Clearly this economic rationale is now so perverse that nobody in his right mind would propose a common currency if it wasn't there already, at least not one with the flawed design mechanics of the present one. But we're stuck with it because unwinding the present arrangement is too costly and risky.
But the euro was always more of a political project. Most of the political rationale lies in a political trade-off between the German and French elite. Germany, fresh from German reunification, wanted to anchor itself firmer within Europe, and the French were tired of the Bundesbank dictating their every monetary move.
In fact, even those who were aware of the economic shortcomings of the euro (that are now too painful to watch) argued at the time that introducing the euro anyway would be a great lever to remedy them, using the euro as a force for additional economic and political integration.
How has that played out? Well, economically the Germans are the undisputed winners of the euro, although it remains to be seen whether that can last. They saw their competitiveness shoot up vis-a-vis other euro area members when the latter got all those capital inflows and got lax on the reform side.
The French, however are still under diktats from Frankfurt and Berlin, not to mention the Italians. The latter were on the French side at the outset of the euro, trying to achieve more monetary independence.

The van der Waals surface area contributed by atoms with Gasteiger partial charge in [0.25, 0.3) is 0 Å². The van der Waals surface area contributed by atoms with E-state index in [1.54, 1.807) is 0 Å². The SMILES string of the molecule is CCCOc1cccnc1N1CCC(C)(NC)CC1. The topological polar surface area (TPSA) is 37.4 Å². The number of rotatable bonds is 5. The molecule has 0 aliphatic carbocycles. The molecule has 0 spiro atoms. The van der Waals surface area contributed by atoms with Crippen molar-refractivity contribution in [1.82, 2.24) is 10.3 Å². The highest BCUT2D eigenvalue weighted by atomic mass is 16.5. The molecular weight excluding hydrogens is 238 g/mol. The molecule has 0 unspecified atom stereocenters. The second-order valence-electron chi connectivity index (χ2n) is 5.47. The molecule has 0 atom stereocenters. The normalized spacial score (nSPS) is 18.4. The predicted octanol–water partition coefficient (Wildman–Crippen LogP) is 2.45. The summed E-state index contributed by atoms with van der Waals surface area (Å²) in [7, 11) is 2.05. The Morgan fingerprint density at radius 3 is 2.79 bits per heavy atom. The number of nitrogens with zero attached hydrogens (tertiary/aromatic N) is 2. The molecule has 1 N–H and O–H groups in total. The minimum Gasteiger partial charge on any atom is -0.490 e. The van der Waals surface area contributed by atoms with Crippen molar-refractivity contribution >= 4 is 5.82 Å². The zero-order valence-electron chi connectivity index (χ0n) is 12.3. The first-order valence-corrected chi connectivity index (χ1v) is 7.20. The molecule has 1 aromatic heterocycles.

But now one could say that Frankfurt has even been instrumental in the overthrow of an Italian government and something of a policy dictate. From a democratic point of view, this is extremely awkward, even if it's easy to make a convincing case that the Monti government is an order of magnitude better than the previous one.
Change is in the air
While the whole euro project has been seen as something of the europhile elites, now that it is (rightly) associated with unmitigated disaster there is a considerable backlash growing. Merkel (echoing Helmut Kohl) has warned that without European integration, peace and stability cannot be guaranteed.
But too much integration (especially with a half baked design like the euro) could very well be instrumental in producing centrifugal forces, rather than cementing peace and stability in Europe. While we're not anywhere near what happened to Yugoslavia (an artificially amalgam of different peoples under central authority), centrifugal forces are clearly becoming visible.
With governments in Italy and Greece overturned, the one in the Netherlands fallen on an austerity package, and elections in Greece and France this weekend, there are signs that the electorate is turning away from the German austerity dictate. In a way this is helpful, as too much emphasis on austerity has undermined economic growth and has a dubious effect on achieving sustainability of public finances.